Given the promise of transposons as gene delivery vehicle, it suffers from certain challenges e.g. reduced delivery, random integration profile and silencing of the integrated transgene.
4.1. Low delivery efficiency
Transposon systems are carried by naked DNA plasmids and there efficiency is limited to the efficiency of getting the plasmid into to the cell by chemical or physical means. Certain primary cells and cell lines are easy to transfect (e.g. HEK293, HeLa, Hepatocytes) and transposons have high transposition efficiency in these cells. But other clinically relevant cells (e.g. primary lymphocytes) are difficult to transfect. Often the method used for transfection (e.g. nucleofection and electroporation) is toxic to the cells and leads to excessive cell death thus reducing the efficiency of stable transfection. Efforts are on to circumvent these difficulties by developing novel delivery methods e.g. cell-penetrating peptides (CPP) –
4.2. Random integration profile
Transposons as described above have uncontrolled or relatively random integration preference with regards to genomic elements. This leaves the transposed transgene open to influence of the neighboring genomic region. Additional, uncontrolled or not site-directed integration increases the risk for possible genotoxicity.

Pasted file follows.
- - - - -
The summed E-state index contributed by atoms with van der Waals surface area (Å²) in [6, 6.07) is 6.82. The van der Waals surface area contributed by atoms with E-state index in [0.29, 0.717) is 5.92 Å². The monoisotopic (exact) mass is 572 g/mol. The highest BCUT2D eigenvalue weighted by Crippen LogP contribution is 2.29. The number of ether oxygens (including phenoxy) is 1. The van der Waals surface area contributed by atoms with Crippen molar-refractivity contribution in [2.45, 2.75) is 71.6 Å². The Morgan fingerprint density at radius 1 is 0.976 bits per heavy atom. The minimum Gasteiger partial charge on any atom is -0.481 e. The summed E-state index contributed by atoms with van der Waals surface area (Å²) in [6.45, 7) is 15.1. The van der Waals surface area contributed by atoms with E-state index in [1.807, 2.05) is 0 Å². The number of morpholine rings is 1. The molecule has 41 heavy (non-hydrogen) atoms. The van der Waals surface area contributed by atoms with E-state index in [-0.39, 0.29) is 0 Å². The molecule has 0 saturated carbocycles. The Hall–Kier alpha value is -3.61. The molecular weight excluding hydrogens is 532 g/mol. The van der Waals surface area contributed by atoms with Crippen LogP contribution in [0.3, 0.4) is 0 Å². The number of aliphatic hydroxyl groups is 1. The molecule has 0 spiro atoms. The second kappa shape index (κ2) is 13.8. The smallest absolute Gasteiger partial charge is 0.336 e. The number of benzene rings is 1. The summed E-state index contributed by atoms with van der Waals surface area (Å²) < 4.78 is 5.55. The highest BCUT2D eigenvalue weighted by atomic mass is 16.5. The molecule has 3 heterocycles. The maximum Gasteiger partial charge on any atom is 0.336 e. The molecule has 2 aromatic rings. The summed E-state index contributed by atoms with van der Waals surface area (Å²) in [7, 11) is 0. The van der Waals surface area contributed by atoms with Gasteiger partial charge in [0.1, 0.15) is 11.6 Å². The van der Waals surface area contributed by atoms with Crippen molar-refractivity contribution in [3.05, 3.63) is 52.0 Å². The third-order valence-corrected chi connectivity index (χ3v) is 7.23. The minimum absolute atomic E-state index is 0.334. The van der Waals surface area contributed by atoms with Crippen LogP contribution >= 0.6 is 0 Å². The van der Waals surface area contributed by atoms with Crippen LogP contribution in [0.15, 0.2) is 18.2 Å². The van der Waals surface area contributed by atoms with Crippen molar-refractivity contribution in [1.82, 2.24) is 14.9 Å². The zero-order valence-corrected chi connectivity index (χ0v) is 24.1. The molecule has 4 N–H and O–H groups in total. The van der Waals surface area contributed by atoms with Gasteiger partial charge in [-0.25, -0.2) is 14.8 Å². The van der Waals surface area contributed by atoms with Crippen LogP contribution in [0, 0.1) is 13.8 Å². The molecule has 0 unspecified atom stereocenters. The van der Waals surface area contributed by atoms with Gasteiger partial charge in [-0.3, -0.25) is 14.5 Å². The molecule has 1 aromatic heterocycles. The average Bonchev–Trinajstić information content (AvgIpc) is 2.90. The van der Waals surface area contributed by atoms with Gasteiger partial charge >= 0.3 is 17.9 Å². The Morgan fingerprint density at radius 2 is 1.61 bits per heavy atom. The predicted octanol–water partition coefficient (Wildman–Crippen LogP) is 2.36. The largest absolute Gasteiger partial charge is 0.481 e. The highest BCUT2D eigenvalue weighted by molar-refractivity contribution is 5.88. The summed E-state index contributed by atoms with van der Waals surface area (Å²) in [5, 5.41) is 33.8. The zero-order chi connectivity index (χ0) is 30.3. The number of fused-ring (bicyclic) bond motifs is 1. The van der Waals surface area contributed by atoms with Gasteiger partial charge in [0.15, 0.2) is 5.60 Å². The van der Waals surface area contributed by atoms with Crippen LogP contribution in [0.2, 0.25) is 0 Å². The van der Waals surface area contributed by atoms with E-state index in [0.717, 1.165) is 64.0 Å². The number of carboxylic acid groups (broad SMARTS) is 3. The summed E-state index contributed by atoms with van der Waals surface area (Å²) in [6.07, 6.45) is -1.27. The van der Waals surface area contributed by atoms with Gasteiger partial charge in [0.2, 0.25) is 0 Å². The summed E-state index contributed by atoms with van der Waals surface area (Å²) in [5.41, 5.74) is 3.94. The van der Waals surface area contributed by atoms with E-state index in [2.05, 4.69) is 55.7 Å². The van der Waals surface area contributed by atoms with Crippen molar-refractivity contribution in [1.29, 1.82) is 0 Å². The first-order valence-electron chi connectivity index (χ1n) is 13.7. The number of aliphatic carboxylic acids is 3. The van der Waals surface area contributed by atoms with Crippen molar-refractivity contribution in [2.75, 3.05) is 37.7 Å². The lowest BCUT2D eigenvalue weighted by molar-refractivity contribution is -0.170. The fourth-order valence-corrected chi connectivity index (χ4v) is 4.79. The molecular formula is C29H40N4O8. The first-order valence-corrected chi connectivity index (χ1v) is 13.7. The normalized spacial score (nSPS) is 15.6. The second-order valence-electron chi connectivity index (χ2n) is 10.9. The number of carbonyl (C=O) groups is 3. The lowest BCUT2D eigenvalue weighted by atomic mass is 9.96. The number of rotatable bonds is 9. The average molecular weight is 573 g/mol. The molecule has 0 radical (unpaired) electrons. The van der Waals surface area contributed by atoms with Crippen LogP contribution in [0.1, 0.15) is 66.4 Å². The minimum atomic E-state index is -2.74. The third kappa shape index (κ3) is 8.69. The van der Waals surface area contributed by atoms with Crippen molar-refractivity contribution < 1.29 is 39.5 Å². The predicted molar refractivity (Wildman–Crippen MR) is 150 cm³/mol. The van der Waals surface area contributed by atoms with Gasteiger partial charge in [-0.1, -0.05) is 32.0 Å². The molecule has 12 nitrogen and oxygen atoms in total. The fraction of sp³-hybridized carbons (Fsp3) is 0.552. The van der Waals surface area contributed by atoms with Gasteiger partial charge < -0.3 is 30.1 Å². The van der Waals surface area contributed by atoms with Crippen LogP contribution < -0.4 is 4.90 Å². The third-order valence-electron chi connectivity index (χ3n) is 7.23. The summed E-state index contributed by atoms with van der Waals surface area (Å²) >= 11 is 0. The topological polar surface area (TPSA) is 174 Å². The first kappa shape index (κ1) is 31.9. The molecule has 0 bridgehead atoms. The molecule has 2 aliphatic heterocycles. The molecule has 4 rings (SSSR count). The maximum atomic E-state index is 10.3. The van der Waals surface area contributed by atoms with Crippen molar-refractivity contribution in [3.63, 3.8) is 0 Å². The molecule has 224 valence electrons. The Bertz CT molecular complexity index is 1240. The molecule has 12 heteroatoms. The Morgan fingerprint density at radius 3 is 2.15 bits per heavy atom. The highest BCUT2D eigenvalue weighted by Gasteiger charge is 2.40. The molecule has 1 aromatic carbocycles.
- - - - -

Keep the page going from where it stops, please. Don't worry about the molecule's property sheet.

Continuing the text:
4.3. Silencing of the integrated transgene
Gene silencing has been observed when using
5.1. Genetic modification of human T lymphocytes
Peripheral blood and umbilical cord T cells have been extensively modified with both viral and non-viral gene delivery systems for immunotherapeutic purposes . This therapeutic avenue has been successfully used for the treatment of viral infections and Epstein Barr virus (EBV) associated lymphoma post autologous bone marrow transplantation [46,47]. They also hold promise for treatment of other cancers [48-50]. But the use of of viral vectors for the generation of clinical grade T cells is expensive, time intensive and not free of risks. Non-viral gene delivery systems, including DNA transposons, are being increasingly explored as an alternative strategy.
A schematic of how primary human T lymphocytes can be gene modified with transposons is shown in Figure 3. The
5.2. Generation of induced pluripotent stem cells